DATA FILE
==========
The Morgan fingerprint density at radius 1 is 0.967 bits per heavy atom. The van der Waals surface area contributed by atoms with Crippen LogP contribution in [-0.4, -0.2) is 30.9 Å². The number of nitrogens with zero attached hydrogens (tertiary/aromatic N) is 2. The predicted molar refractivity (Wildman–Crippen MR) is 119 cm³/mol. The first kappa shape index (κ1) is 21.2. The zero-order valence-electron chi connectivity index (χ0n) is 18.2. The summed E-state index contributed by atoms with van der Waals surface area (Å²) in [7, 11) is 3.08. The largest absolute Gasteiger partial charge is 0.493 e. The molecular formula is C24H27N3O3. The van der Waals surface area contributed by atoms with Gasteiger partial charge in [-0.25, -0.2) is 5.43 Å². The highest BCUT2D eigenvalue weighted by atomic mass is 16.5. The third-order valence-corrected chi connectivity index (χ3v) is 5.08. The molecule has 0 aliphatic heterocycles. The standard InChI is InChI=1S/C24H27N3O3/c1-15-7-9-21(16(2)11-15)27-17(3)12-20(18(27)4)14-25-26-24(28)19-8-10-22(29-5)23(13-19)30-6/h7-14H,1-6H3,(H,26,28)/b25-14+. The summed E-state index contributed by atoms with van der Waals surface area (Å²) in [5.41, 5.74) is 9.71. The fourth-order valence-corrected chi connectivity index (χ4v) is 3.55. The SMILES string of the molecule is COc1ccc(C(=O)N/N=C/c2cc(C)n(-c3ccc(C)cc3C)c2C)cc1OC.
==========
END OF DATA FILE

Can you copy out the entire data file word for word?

The Morgan fingerprint density at radius 1 is 0.967 bits per heavy atom. The van der Waals surface area contributed by atoms with Crippen LogP contribution in [-0.4, -0.2) is 30.9 Å². The number of nitrogens with zero attached hydrogens (tertiary/aromatic N) is 2. The predicted molar refractivity (Wildman–Crippen MR) is 119 cm³/mol. The first kappa shape index (κ1) is 21.2. The zero-order valence-electron chi connectivity index (χ0n) is 18.2. The summed E-state index contributed by atoms with van der Waals surface area (Å²) in [7, 11) is 3.08. The largest absolute Gasteiger partial charge is 0.493 e. The molecular formula is C24H27N3O3. The van der Waals surface area contributed by atoms with Gasteiger partial charge in [-0.25, -0.2) is 5.43 Å². The highest BCUT2D eigenvalue weighted by atomic mass is 16.5. The third-order valence-corrected chi connectivity index (χ3v) is 5.08. The molecule has 0 aliphatic heterocycles. The standard InChI is InChI=1S/C24H27N3O3/c1-15-7-9-21(16(2)11-15)27-17(3)12-20(18(27)4)14-25-26-24(28)19-8-10-22(29-5)23(13-19)30-6/h7-14H,1-6H3,(H,26,28)/b25-14+. The summed E-state index contributed by atoms with van der Waals surface area (Å²) in [5.41, 5.74) is 9.71. The fourth-order valence-corrected chi connectivity index (χ4v) is 3.55. The SMILES string of the molecule is COc1ccc(C(=O)N/N=C/c2cc(C)n(-c3ccc(C)cc3C)c2C)cc1OC.